Timber Unity

Representatives of the Timber Unity movement organized massive protests at the Oregon Capitol in Salem last year against climate legislation. The organization is planning to protest a new climate change proposal that will be considered during the upcoming legislative session.

SALEM — The Oregon state legislature’s short session begins Feb. 3, with lawmakers planning to resurrect climate legislation after last session’s controversial “cap-and-trade” proposal failed.

And Timber Unity, the group heading protests last year, will be back.

On Feb. 6, Timber Unity will organize a convoy of logging trucks to Salem and a rally on the Capitol steps.

On the group’s Facebook event page, as of Jan. 7, 936 people have said they will go to the protest, more than 3,100 have marked themselves as interested and 97 have pledged to drive semi-trucks.

“We want to stop cap and trade,” said Adam Lardy, a Timber Unity spokesman. “Politicians may want to run with a watered-down version this year. But once they get a foothold, why wouldn’t they run with it? So we can’t let them get a foothold.”

Last year Timber Unity formed to protest House Bill 2020, last year’s cap-and-trade bill, which passed the Oregon House. The legislation was designed to cut carbon emissions, but it roused opposition from farmers, loggers and others who argued the bill would raise fuel and natural gas prices.

The protests culminated with the walk-out of Senate Republicans, inflaming party tensions. The bill stalled in the Senate at the end of the session when it failed to gain adequate support. According to Harry Esteve, communications manager for the Oregon Department of Environmental Quality, it’s too early to know the specifics of a renewed cap-and-trade proposal.

Kate Kondayen, deputy communications director for Gov. Kate Brown, said the governor is focused on an economy-wide strategy with enforceable carbon limits. Kondayen said Brown plans to “ensure the bill protects jobs and livelihoods in rural communities” while still achieving state emissions goals.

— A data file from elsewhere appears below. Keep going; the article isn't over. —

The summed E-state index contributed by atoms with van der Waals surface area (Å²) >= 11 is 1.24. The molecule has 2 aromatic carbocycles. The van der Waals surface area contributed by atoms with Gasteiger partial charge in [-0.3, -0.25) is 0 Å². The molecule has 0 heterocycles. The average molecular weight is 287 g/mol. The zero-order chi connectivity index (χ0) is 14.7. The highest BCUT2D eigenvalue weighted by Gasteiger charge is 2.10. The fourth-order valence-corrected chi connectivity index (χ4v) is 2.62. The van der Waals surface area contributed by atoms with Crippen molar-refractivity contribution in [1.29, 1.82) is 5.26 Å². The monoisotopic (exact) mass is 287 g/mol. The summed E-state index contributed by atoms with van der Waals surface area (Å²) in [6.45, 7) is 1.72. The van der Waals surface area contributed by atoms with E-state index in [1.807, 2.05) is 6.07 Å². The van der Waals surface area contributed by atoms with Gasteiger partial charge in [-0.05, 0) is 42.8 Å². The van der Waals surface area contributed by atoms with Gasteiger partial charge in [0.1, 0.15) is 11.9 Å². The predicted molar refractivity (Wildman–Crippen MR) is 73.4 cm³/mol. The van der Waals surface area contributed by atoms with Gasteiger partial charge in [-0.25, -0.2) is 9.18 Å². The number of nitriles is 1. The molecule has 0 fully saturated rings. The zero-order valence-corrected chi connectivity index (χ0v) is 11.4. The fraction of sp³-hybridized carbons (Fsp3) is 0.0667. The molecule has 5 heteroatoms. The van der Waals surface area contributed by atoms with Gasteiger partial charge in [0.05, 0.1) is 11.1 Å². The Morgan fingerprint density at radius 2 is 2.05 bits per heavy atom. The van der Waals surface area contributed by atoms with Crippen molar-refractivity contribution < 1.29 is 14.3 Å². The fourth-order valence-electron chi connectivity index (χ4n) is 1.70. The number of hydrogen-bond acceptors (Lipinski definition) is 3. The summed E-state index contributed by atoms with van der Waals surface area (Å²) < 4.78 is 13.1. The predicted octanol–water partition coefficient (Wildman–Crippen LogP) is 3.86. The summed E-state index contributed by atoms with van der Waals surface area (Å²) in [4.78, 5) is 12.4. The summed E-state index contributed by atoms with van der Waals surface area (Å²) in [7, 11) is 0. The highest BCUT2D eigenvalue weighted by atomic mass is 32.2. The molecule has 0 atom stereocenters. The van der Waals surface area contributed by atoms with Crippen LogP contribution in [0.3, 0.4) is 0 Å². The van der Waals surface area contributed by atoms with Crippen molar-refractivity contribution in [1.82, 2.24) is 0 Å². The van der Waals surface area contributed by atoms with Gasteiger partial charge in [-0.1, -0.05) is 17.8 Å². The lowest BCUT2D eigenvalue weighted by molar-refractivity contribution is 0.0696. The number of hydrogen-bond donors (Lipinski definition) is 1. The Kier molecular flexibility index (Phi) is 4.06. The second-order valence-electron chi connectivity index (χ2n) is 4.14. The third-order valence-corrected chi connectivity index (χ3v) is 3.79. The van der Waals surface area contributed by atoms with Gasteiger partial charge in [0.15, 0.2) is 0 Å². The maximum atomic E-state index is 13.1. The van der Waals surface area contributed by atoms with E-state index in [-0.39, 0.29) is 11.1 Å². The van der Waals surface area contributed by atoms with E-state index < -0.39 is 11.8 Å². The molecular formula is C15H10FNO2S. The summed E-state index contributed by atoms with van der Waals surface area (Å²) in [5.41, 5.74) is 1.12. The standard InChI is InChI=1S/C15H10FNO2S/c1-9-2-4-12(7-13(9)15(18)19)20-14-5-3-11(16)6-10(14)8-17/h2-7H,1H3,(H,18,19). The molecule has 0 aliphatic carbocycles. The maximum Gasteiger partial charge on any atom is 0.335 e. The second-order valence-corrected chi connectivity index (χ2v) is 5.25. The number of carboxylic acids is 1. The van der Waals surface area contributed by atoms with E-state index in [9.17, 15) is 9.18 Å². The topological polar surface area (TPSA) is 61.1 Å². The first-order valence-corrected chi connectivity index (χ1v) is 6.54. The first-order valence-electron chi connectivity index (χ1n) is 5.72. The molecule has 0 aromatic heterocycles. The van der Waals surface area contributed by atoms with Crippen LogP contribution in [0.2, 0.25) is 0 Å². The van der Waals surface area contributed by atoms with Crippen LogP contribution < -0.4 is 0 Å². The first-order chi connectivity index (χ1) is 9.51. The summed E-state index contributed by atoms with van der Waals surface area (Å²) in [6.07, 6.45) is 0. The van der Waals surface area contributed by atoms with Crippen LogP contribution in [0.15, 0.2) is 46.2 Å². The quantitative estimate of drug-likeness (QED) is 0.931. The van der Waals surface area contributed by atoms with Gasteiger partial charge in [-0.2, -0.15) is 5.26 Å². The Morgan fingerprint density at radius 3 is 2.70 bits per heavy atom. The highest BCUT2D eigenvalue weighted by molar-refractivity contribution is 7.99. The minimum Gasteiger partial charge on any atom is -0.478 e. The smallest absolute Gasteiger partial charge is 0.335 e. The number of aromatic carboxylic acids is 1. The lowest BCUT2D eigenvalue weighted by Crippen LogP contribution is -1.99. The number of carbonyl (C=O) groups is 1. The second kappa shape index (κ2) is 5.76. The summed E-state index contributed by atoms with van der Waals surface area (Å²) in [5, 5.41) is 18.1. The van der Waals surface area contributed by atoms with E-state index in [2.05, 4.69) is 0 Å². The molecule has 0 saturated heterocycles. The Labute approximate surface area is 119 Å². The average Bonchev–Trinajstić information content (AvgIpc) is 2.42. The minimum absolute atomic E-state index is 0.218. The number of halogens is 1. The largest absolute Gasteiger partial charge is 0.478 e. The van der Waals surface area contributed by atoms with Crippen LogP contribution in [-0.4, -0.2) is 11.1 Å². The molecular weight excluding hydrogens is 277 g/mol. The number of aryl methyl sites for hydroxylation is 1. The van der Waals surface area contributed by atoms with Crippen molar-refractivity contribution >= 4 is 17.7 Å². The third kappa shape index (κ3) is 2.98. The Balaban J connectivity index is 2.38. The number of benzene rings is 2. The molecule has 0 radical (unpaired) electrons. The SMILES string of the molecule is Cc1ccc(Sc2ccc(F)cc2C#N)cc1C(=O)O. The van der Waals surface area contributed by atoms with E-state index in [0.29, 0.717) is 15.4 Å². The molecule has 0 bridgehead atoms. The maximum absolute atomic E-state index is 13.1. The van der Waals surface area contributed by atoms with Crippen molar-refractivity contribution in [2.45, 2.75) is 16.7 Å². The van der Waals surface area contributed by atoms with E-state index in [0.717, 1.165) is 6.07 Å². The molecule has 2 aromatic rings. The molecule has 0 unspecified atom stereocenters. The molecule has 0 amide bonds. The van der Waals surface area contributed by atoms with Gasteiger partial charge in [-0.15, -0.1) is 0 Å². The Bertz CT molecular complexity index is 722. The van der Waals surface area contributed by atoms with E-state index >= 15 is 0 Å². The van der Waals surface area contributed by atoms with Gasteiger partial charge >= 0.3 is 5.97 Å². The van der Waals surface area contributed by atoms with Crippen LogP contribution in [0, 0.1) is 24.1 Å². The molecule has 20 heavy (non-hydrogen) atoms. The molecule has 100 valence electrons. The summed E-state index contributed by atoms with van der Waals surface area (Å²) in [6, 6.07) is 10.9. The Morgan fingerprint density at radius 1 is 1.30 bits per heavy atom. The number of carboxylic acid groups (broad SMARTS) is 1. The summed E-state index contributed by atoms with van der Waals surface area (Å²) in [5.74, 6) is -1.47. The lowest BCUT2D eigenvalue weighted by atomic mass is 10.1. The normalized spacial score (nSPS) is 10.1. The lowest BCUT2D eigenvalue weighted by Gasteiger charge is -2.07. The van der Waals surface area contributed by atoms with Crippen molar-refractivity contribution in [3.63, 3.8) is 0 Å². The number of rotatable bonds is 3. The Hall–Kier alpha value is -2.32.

“Doing nothing is not an option,” said Kondayen.

Although Timber Unity formed to protest HB 2020, the movement has ballooned into something bigger.

“The movement is shifting,” said Lardy, the spokesman. “We’re fighting overregulation. We’re fighting laws that kill jobs and communities. It’s not just about cap and trade anymore.”

The movement bears resemblance to the “yellow vests” in France, a grassroots citizens’ campaign that started as a fuel tax protest and has morphed into a nationwide anti-government movement aimed at economic justice for the working-class.

Timber Unity also echoed a global trend. In what experts have dubbed the Global Protest Wave of 2019, demonstrations erupted in the Arab world, France, Catalonia, Hong Kong, Latin America and beyond. According to the United Nations, demonstrators around the world sought autonomy, freedom from political corruption and economic fairness.

As Timber Unity’s ranks swell in 2020, its leaders say they are determined to keep protests peaceful.

“I’m an Army wife. I stood up for Gov. Brown when she walked into our caucus room,” said Julie Parrish, a former state legislator and current board member for Timber Unity. “It’s about respect. If any policymaker will speak with us, we'll take the meeting.”

The movement’s success, said Parrish, also depends on how protesters treat one another. Parrish said the Timber Unity movement is far from homogenous.

“We’re a voting bloc of over 50,000 people now, and we’re not all politically the same,” said Parrish. “I don’t own a gun or hunt or fish. Some people are pro-choice, some pro-life. Some are hell-bent on electing Trump, and others would never vote for him.”

She laughed. “It makes managing the dialog interesting sometimes. But we’re trying to focus on common ground — economic issues.”

Timber Unity’s financial muscle comes from its donors, both through direct giving and in-kind donations.

The group filed as a 501 C (6) membership-based nonprofit, and also runs the Timber Unity Political Action Committee, or TUPAC. Since its genesis June 6, 2019, TUPAC has brought in over $177,000.

TUPAC has been criticized for its partisan and special-interest donors, such as Andrew Miller, a prominent timber executive.

Timber Unity’s leaders, however, say they’re undaunted by criticisms. Parrish said the organization will extend its reach by helping plant local chapters across Oregon, California and Washington.

Timber Unity, said Parrish, also plans to host training sessions and teach civic engagement workshops.

On Wednesday, Jan. 15, at 11 a.m., board member Angelita Sanchez will discuss upcoming carbon regulations at the Northwest Ag Show at the Oregon State Fairgrounds in Salem.

“You can only tax people so much,” said Lardy. “It all started with a rally, and we’re doing it again.”

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